In a recent social media diatribe (the ones where everyone’s faith is fired up or as a friend once put it, ‘angrily typing curses and calls for Jihad from their mothers’ basements in Bradford’, and anyone against these noble agendas is a spawn of the devil), an old friend descended to defend the ‘good Taliban’, opposing drone strikes and how liberalisation is ruining Pakistani people. It’s almost mathematical; the kind of arguments that pile up in this side of the spectrum. Aafia Siddiqui is the daughter of the nation. Kashmir is ours. Taliban don’t really exist – it’s all a smokescreen because America wants to ...

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The ‘frandship’ caller conundrum

It might be odd for many but a guy like me has also gotten frandship calls over the years. Partly because my voice didn’t break for the longest time and the pervert on the other end didn’t believe that he was, in fact, talking to a guy. Similarly, I had to pretend to be my sister when the pizza delivery guy called confirming the address. Pizza guy: Aap Mr Ali kay ghar say baat kar rahi hain? Me: Jee, main Ali ki behen hoon. However, though the history of my former voice seems interesting, it is not the point of this blog. It is in fact, about the annoyance of frandship calls that ...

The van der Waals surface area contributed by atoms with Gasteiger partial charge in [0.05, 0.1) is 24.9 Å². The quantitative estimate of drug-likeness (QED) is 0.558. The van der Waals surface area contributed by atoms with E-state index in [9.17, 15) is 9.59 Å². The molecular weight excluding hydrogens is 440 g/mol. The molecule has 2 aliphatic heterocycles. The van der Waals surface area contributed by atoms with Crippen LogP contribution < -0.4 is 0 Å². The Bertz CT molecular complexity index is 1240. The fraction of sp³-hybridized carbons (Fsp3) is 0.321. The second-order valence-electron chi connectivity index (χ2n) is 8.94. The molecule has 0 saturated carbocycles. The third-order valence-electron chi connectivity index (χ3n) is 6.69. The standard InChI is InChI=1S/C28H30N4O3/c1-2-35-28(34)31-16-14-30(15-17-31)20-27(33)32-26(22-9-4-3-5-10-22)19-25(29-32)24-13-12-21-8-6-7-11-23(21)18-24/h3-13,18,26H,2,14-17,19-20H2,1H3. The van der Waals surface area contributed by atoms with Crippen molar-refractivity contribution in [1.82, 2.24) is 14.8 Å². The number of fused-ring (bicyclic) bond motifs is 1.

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Egyptian verdict: They gave her 11 years in prison, she gave them a beautiful, victorious smile

As I scroll down my Twitter feed, a smile captivates me. The face had thousands of words, endless thoughts and most importantly tranquillity of soul. She isn’t a celebrity or a popular activist rather a girl next door, who wouldn’t be noticed in normal surroundings. Caged in an Egyptian courtroom with 20 others like her, she received an 11 years sentence for her crimes. The gravity of their offense lay in treading the forbidden path – ‘challenging dictatorship’ – a much greater sin than eating the apple. These young women, all in their teens and tweens, rounded up late last month were ...

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I’m a liberal, deal with it!

Our political arena is strictly a battleground between the hard conservatives and the centrists. On the other end of the field, amidst rolling tumbleweeds and sprawling spider webs, stand a grand total of four liberals, one of whom almost got shot a few days ago. Déjà vu, anyone? When we suggest that the “liberal extremists are as bad as the right-wing fundamentalists”, we assert a symmetrical distribution of lunatics and miscreants. This proposition is entirely ludicrous. I cannot recall the last time an outspoken liberal like Hoodbhoy garlanded a killer, or if Asma Jahangir placed a bounty on someone’s head. I wonder how many ...